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Photo: Ananya Chandra / The Daily Pennsylvanian

When people think of innovation at Penn, the School of Nursing might not be the first thing that comes to mind.

A new fellowship linking nursing at Penn and the innovation center is working to change that.

“The purpose of [the Penn Nurse Innovation Fellowship] is really to help develop a different kind of thinking that can be applied to the challenges we see in health care,” Chief Nursing Executive and Associate Executive Director of the Hospital of the University of Pennsylvania Regina Cunningham said. “I think it’s an absolutely critical step.”

The fellowship hopes to strengthen the relationship between the Nursing School, the nursing department at HUP and the Innovation Center.

Jennifer Pinto-Martin, an inaugural co-fellow with professorships in the Perelman School of Medicine and School of Nursing, said she sees the fellowship as “a bridge.”

“Nurses are at the bedside and really witness the way patients move through the health care system,” Pinto-Martin said. “Health care is changing so rapidly and I really believe in this idea as a quick response.”

Her co-fellow Nurse Manager for the Cardiac Intermediate Care Unit at HUP, Leah Moran, echoed these sentiments.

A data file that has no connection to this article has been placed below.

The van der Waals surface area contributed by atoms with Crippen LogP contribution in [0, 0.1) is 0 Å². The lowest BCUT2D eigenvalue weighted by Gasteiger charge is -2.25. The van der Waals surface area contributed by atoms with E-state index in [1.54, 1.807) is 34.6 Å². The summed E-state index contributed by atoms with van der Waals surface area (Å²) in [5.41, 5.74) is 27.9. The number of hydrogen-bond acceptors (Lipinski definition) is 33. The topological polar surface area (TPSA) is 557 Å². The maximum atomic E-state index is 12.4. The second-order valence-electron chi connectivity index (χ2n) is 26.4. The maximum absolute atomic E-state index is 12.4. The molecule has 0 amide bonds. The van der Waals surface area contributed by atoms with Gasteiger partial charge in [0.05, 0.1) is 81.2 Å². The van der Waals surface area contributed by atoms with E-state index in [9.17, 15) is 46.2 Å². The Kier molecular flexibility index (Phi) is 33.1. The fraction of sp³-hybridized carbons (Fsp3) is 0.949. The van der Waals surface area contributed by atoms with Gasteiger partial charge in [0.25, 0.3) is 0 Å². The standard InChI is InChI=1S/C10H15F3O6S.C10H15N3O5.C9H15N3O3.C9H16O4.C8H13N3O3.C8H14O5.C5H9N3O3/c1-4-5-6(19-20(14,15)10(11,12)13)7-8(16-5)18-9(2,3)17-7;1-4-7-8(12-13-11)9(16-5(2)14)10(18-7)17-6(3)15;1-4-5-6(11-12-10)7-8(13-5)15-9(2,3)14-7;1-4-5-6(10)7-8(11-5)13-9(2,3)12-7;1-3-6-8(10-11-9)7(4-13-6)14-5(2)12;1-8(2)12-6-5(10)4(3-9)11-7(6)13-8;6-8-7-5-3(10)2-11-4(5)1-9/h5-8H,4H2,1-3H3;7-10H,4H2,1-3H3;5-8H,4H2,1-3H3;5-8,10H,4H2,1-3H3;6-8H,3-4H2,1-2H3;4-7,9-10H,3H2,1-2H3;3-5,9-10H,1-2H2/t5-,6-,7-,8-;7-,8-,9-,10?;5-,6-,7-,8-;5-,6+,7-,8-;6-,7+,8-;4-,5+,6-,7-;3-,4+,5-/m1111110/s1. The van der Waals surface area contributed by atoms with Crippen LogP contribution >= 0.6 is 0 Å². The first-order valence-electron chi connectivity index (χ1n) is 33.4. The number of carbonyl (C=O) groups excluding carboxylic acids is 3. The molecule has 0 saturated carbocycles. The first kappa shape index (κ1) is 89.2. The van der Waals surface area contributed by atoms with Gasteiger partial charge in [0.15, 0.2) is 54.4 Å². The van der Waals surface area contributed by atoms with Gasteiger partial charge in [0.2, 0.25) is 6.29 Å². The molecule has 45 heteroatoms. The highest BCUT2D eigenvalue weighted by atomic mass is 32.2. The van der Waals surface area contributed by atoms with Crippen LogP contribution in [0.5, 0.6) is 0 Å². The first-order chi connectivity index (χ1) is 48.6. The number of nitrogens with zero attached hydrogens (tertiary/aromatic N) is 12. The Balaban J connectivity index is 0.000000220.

“Nurses are in a really unique position to be able to identify problems,” Moran said. “They often come up with solutions that they put into place, but there’s never been a forum for nurses to do that.”

After only a month, Pinto-Martin and Moran have already begun to use their platform at the Center of Innovation to work with various health care initiatives. So far, they have worked with Our Directives, a project concerning end of life decision making, and another project focused on early physical movement during hospital recuperation periods.

Roy Rosin, the chief innovation officer with the Innovation Center, said he was “delighted” to have nursing become more engaged with the center.

“Our group has built bridges with the Engineering School, with the Design School, and Wharton,” Rosin said. “Nursing is really a natural extension of what we’re doing.”

Both Rosin and Cunningham said they felt that the fellowship is truly one of the first of its kind, and credit Penn's resources for innovation.

“It’s not the kind of work that could be done anywhere but in a place like Penn,” Cunningham said.

For their part, the first fellows are excited about the opportunity to be on the forefront of health care innovation.

“I think it’s an incredible honor to be an inaugural Fellow,” Moran said. “I think it’s a wonderful opportunity for me to represent nursing here at Penn.”

Pinto-Martin said she too felt strongly that the program had the potential to truly create change more quickly.

“The nurses really are the innovators, and this is an opportunity to really bring them to the forefront," Pinto-Martin said. 

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